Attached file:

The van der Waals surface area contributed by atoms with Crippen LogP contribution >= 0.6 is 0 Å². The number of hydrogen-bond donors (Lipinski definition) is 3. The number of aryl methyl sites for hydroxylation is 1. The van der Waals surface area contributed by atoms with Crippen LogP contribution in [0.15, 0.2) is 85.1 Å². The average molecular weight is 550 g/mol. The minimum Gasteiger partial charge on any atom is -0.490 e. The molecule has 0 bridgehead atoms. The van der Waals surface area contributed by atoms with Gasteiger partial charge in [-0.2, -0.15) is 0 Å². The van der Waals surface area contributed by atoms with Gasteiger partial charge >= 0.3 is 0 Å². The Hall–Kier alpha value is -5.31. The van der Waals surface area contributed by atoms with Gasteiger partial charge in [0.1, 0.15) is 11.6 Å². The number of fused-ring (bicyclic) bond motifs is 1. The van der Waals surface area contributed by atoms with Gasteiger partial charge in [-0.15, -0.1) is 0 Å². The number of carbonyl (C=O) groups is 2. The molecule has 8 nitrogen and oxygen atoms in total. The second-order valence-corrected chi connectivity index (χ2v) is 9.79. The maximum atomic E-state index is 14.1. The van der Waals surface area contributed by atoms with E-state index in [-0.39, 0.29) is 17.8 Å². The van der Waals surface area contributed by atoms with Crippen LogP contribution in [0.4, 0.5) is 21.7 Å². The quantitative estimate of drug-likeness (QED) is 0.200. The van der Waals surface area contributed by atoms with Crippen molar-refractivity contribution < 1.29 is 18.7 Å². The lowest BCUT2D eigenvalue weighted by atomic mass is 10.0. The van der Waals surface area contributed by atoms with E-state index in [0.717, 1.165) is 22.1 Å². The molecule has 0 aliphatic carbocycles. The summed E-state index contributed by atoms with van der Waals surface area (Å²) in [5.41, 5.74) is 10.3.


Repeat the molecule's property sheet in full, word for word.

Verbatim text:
The van der Waals surface area contributed by atoms with Crippen LogP contribution >= 0.6 is 0 Å². The number of hydrogen-bond donors (Lipinski definition) is 3. The number of aryl methyl sites for hydroxylation is 1. The van der Waals surface area contributed by atoms with Crippen LogP contribution in [0.15, 0.2) is 85.1 Å². The average molecular weight is 550 g/mol. The minimum Gasteiger partial charge on any atom is -0.490 e. The molecule has 0 bridgehead atoms. The van der Waals surface area contributed by atoms with Gasteiger partial charge in [-0.2, -0.15) is 0 Å². The van der Waals surface area contributed by atoms with Gasteiger partial charge >= 0.3 is 0 Å². The Hall–Kier alpha value is -5.31. The van der Waals surface area contributed by atoms with Gasteiger partial charge in [0.1, 0.15) is 11.6 Å². The number of fused-ring (bicyclic) bond motifs is 1. The van der Waals surface area contributed by atoms with Gasteiger partial charge in [-0.15, -0.1) is 0 Å². The number of carbonyl (C=O) groups is 2. The molecule has 8 nitrogen and oxygen atoms in total. The second-order valence-corrected chi connectivity index (χ2v) is 9.79. The maximum atomic E-state index is 14.1. The van der Waals surface area contributed by atoms with E-state index in [-0.39, 0.29) is 17.8 Å². The van der Waals surface area contributed by atoms with Crippen LogP contribution in [0.4, 0.5) is 21.7 Å². The quantitative estimate of drug-likeness (QED) is 0.200. The van der Waals surface area contributed by atoms with Crippen molar-refractivity contribution < 1.29 is 18.7 Å². The lowest BCUT2D eigenvalue weighted by atomic mass is 10.0. The van der Waals surface area contributed by atoms with E-state index in [0.717, 1.165) is 22.1 Å². The molecule has 0 aliphatic carbocycles. The summed E-state index contributed by atoms with van der Waals surface area (Å²) in [5.41, 5.74) is 10.3.